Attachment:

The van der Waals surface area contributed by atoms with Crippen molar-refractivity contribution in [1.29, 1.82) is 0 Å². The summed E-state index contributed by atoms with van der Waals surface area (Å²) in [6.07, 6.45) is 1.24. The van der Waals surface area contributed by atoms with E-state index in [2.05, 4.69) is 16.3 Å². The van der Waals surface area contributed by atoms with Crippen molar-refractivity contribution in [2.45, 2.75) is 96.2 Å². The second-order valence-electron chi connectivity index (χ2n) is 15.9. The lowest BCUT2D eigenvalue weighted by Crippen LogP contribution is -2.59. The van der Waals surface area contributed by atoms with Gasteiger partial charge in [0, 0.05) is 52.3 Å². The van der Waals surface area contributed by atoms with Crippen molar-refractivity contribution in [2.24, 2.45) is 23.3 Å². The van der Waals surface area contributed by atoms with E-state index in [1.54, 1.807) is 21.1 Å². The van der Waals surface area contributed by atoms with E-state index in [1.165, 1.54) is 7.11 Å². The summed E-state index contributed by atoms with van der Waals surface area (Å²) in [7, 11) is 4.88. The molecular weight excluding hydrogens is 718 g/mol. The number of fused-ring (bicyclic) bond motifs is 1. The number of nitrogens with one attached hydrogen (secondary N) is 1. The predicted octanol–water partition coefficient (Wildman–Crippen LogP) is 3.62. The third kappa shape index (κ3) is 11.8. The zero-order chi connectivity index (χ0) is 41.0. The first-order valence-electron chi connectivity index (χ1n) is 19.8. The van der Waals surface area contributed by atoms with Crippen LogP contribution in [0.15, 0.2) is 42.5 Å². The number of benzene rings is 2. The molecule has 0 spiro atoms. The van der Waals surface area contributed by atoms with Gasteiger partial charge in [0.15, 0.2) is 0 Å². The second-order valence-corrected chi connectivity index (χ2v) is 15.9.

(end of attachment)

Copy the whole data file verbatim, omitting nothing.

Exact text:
The van der Waals surface area contributed by atoms with Crippen molar-refractivity contribution in [1.29, 1.82) is 0 Å². The summed E-state index contributed by atoms with van der Waals surface area (Å²) in [6.07, 6.45) is 1.24. The van der Waals surface area contributed by atoms with E-state index in [2.05, 4.69) is 16.3 Å². The van der Waals surface area contributed by atoms with Crippen molar-refractivity contribution in [2.45, 2.75) is 96.2 Å². The second-order valence-electron chi connectivity index (χ2n) is 15.9. The lowest BCUT2D eigenvalue weighted by Crippen LogP contribution is -2.59. The van der Waals surface area contributed by atoms with Gasteiger partial charge in [0, 0.05) is 52.3 Å². The van der Waals surface area contributed by atoms with Crippen molar-refractivity contribution in [2.24, 2.45) is 23.3 Å². The van der Waals surface area contributed by atoms with E-state index in [1.54, 1.807) is 21.1 Å². The van der Waals surface area contributed by atoms with E-state index in [1.165, 1.54) is 7.11 Å². The summed E-state index contributed by atoms with van der Waals surface area (Å²) in [7, 11) is 4.88. The molecular weight excluding hydrogens is 718 g/mol. The number of fused-ring (bicyclic) bond motifs is 1. The number of nitrogens with one attached hydrogen (secondary N) is 1. The predicted octanol–water partition coefficient (Wildman–Crippen LogP) is 3.62. The third kappa shape index (κ3) is 11.8. The zero-order chi connectivity index (χ0) is 41.0. The first-order valence-electron chi connectivity index (χ1n) is 19.8. The van der Waals surface area contributed by atoms with Crippen LogP contribution in [0.15, 0.2) is 42.5 Å². The number of benzene rings is 2. The molecule has 0 spiro atoms. The van der Waals surface area contributed by atoms with Gasteiger partial charge in [0.15, 0.2) is 0 Å². The second-order valence-corrected chi connectivity index (χ2v) is 15.9.